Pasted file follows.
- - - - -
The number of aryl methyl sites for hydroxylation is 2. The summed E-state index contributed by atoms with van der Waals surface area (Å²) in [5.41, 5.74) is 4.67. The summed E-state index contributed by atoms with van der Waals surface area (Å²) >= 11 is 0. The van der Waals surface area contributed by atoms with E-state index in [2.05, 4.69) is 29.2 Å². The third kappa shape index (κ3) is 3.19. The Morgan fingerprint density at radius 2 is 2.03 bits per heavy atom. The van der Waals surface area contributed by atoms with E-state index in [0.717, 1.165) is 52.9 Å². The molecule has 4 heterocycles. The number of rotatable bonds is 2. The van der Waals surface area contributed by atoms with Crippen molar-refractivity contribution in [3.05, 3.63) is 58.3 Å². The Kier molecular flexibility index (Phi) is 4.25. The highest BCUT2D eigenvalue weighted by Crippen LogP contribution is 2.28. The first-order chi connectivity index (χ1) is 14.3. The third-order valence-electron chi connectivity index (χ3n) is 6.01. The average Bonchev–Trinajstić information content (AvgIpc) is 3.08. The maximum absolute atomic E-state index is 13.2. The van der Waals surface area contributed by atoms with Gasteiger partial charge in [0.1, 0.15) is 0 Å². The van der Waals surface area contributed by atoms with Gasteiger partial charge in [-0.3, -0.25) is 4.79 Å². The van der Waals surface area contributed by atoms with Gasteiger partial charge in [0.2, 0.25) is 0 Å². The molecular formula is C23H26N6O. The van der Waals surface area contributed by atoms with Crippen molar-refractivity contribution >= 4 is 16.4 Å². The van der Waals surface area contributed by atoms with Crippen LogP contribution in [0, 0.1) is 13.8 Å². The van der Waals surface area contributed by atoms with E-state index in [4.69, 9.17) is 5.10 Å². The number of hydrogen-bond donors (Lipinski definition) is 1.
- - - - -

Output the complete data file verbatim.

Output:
The number of aryl methyl sites for hydroxylation is 2. The summed E-state index contributed by atoms with van der Waals surface area (Å²) in [5.41, 5.74) is 4.67. The summed E-state index contributed by atoms with van der Waals surface area (Å²) >= 11 is 0. The van der Waals surface area contributed by atoms with E-state index in [2.05, 4.69) is 29.2 Å². The third kappa shape index (κ3) is 3.19. The Morgan fingerprint density at radius 2 is 2.03 bits per heavy atom. The van der Waals surface area contributed by atoms with E-state index in [0.717, 1.165) is 52.9 Å². The molecule has 4 heterocycles. The number of rotatable bonds is 2. The van der Waals surface area contributed by atoms with Crippen molar-refractivity contribution in [3.05, 3.63) is 58.3 Å². The Kier molecular flexibility index (Phi) is 4.25. The highest BCUT2D eigenvalue weighted by Crippen LogP contribution is 2.28. The first-order chi connectivity index (χ1) is 14.3. The third-order valence-electron chi connectivity index (χ3n) is 6.01. The average Bonchev–Trinajstić information content (AvgIpc) is 3.08. The maximum absolute atomic E-state index is 13.2. The van der Waals surface area contributed by atoms with Gasteiger partial charge in [0.1, 0.15) is 0 Å². The van der Waals surface area contributed by atoms with Gasteiger partial charge in [-0.3, -0.25) is 4.79 Å². The van der Waals surface area contributed by atoms with Gasteiger partial charge in [0.2, 0.25) is 0 Å². The molecular formula is C23H26N6O. The van der Waals surface area contributed by atoms with Crippen molar-refractivity contribution >= 4 is 16.4 Å². The van der Waals surface area contributed by atoms with Crippen LogP contribution in [0, 0.1) is 13.8 Å². The van der Waals surface area contributed by atoms with E-state index in [4.69, 9.17) is 5.10 Å². The number of hydrogen-bond donors (Lipinski definition) is 1.